She was hungry, she was weak, she was tired, and she knew when she saw light on the floor that food would be coming soon.
She scooted off the mat into what warmth the early sun provided through the blinds; her scamper creating a swirl of fine dust. She watched the free form of their movements—a glint here and there, always enchanted, splaying her fingers through their untouchable beauty.
But she feared the window.
She had tried to stretch her arm through the bars as far as it would go hoping someone on the street would notice and come help her. Someone did come, but not to help take her back home.
Her legs felt shaky, her bottom hurt, and her tummy grumbled so she hugged her knees real close. She closed her eyes and lifted her face into the light that was becoming a little brighter, and a little warmer. It made the inside of her lids a pretty color. She believed if she breathed in real deep, the light would fill her with its warm power and protect her somehow.
It was a tiny bit of comfort to a tiny bit of a heart.
They called her, Girl.
She never knew how long she would have to wait but it was the only constant in her life that didn’t include a man. She was to call them Uncles.
Food, tea, a thorough scrub, and a studied inspection of her whole body came once a day from women—Aunties, to her. They paid special attention to the places where the Uncles played their games; they sponged water everywhere so not to waste it.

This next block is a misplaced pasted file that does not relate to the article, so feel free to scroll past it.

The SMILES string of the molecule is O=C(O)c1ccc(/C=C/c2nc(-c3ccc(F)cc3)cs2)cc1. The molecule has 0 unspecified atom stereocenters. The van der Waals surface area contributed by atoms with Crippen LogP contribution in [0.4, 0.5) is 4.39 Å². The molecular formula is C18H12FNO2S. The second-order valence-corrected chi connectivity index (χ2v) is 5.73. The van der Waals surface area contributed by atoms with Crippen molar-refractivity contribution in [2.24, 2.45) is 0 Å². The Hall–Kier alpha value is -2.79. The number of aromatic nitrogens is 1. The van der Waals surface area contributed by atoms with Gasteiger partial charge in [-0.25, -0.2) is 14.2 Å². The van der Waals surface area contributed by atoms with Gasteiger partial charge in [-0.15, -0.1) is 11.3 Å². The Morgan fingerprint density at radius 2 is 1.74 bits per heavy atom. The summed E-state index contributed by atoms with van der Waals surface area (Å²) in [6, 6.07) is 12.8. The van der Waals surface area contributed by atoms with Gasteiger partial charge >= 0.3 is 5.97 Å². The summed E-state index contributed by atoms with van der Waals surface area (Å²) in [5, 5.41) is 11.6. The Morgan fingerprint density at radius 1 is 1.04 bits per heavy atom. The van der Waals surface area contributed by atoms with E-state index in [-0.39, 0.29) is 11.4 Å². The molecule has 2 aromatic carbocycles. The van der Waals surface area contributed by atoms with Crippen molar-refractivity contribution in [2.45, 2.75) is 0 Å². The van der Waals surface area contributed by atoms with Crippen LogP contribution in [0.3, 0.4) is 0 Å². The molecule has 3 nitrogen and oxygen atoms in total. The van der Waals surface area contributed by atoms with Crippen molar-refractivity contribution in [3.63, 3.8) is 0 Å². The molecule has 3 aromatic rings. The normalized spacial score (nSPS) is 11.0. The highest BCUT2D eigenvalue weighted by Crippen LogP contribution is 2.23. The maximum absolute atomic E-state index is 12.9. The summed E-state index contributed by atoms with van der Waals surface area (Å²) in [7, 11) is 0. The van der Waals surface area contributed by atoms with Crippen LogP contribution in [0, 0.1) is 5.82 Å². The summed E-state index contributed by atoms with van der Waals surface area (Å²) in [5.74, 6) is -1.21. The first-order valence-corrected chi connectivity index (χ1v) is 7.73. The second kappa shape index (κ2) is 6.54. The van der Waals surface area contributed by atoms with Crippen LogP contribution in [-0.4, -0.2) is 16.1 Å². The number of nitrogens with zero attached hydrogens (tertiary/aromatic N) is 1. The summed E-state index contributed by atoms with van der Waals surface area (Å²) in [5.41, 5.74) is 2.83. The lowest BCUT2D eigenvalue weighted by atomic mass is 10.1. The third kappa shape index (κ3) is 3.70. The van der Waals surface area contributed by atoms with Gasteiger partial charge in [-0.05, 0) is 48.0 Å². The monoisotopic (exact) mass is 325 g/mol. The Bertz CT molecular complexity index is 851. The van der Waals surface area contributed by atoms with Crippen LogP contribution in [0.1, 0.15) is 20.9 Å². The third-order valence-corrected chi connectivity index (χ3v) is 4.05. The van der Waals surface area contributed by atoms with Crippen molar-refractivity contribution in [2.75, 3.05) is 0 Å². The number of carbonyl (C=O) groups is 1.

If she cried, the Aunties would grab her hair and yank her up on her toes and shake her head. She should appreciate the food, the mat, the tea. Uncles liked to play special games and a little girl was a part of those games. Uncles wanted pretty little faces and little bodies smooth and tender. Water was not easy to get, and she had tea, and a bath. The Uncles worked hard to pay for it all, just for her. How lucky she was!
Her heart started to beat fast. It hurt.
She heard soft steps coming up the stairs. Sometimes they were loud steps. She never saw the faces of those who brought her food but she recognized their feet, for she must always keep her eyes lowered in their presence. No one ever spoke.
She moaned quietly to her feet to greet the bearer of such luxuries as tea. Head bowed, hands folded, legs wobbly.
The knob rattled, the door swung easily on crooked hinges. Girl’s heart beat faster. Her crumpled undergarment hung loose on a thin frame concealing its fragile innocence in the quiet light of hope.
A tray clanked on the floor and soft steps came within sight. She didn’t recognize this Auntie’s feet. A hand moved, Girl tensed . . . a flash of fear rushed through her chest. Auntie touched her exposed shoulder, “Little one?” Girl tried to breathe quietly and not flinch.
The Auntie bent down and looked up into Girl’s eyes and smiled, "Soon, little one." she whispered, “Soon.” then got up and hurried to the door. Girl dared to peek from under curious lashes. Auntie caught her glance and gestured not to speak—sad eyes meeting another. The crooked door slammed shut.
Girl wondered if it was another game.
She lifted her face and took in another deep breath of light.
Her throat ached.
She had learned to cry with no tears.
Author’s footnote: Contrary to what we would like to happen, it takes time to coordinate a rescue, and the funds for each step. Please feel free to repost as you wish.
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